Directed by: Joachim Trier
Written by: Joachim Trier & Eskil Vogt
Full Credits from IMDb
Reprise opens with a narrative catalyst most mundane, cinematically: two friends, Anders Danielsen Lie and Espen Klouman-Høiner, drop their unsolicited manuscripts, first novels, into the post. But Trier, a distant relative of Lars von, has no intention of letting his film be so dull; the next reel goes through, what would be if it weren’t cut off, an infinite number of imagined possibilities, narrated in the conditional tense and commented upon by the would-be authors’ animated dust jacket portraits. Dizzyingly circular and endlessly digressive, every visual in Reprise only serves as an excuse to conjure up another—a childhood memory, a fantasized future. In short, the film screams with Godardian playfulness; Georges Delerue’s “Theme de Camille” from Contempt pops up in the first reel not merely for its lush beauty.
Trier’s mad obsession with his subjects matches the characters’ own self-absorption, while the wandering filmmaking reflects the myopia and impermanence with which his characters live their lives. Lie and Klouman-Høiner, as well as their handful of pals, together constitute a quintessential group of young literary friends; they spend their time, or so we’re told, reading and writing, but also possess an almost Apatovian knack for mockingly needling one another. We’re meant to deride both their intellectual pursuits—the modeling of their lives on literary conventions that causes one girlfriend to explode: “you’re such a damn cliché!”—and their abusive prattle as symptoms of their arrested development, though the filmmakers also scorn “growing up,” in the bourgeois sense of settling down—wearing sweaters, throwing white-linen dinner parties. Reprise does not allow its characters to follow an easy arc from puerility to maturity, even questioning the possibility of whether such an arc, simple or difficult, exists.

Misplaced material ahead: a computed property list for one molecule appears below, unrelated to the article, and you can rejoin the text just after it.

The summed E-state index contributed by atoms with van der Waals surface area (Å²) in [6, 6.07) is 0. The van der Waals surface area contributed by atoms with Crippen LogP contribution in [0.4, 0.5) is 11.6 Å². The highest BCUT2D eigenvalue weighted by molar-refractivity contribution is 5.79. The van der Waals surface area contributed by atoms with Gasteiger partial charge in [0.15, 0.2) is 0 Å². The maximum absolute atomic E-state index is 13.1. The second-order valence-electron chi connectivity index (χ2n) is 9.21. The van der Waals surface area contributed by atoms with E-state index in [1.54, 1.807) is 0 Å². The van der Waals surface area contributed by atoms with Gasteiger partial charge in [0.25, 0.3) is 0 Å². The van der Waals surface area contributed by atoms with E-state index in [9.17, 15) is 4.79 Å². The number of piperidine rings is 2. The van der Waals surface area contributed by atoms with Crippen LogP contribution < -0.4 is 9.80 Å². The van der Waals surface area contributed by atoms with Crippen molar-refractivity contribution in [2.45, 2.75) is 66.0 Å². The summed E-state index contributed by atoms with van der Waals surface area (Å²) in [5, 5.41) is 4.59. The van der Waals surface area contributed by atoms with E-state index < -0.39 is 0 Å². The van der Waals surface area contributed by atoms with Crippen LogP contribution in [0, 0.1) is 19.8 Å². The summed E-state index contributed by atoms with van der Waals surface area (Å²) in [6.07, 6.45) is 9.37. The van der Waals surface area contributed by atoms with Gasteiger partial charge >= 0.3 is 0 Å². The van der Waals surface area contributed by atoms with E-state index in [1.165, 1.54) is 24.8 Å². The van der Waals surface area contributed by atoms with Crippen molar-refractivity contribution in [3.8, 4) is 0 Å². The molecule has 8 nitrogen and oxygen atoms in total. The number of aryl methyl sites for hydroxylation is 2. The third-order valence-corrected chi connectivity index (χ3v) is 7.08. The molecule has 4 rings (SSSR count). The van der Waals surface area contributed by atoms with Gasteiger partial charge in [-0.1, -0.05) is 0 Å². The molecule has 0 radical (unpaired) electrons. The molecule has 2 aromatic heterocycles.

Instead, Trier offers a meandering film about men meandering for meaning. That’s not intended as insult; Reprise boasts an alluringly, indismissibly romantic world view of scattered pillow-feather revelry, in which writers need hardly spend anytime writing—they simply publish books and, most seductively, hang out with the boys. Like last year’s Superbad, Reprise captures that male yearning for the fraternal bond that dissolves with age, replaced, with ambivalence, by the sexual, female bond. Klouman-Høiner’s novel is about, he pretentiously declares on television, looking for a universal language with which to make sense of the world, reflecting he and his friends’ central problem: that they try to make sense of their lives through books and words, by using their heads. Women, on the other hand, trite as it sounds, use their hearts. Though thoroughly a “(thinking) man’s movie,” Reprise (though not its characters) is unfailingly kind to the fairer sex. Sure, women don’t recommend good books or turn men on to good music, but they’re put together in such a way that allows them to function healthily in a civil society. Too bad the same can’t be said for Lie or Klouman-Høiner. Like Woody Allen at his best (Manhattan), Reprise presents a socio-intellectual class infectiously inviting and yet does so critically, enough so as to prevent any viewer from wanting to join it—just to admire it from afar.
Watch the trailer: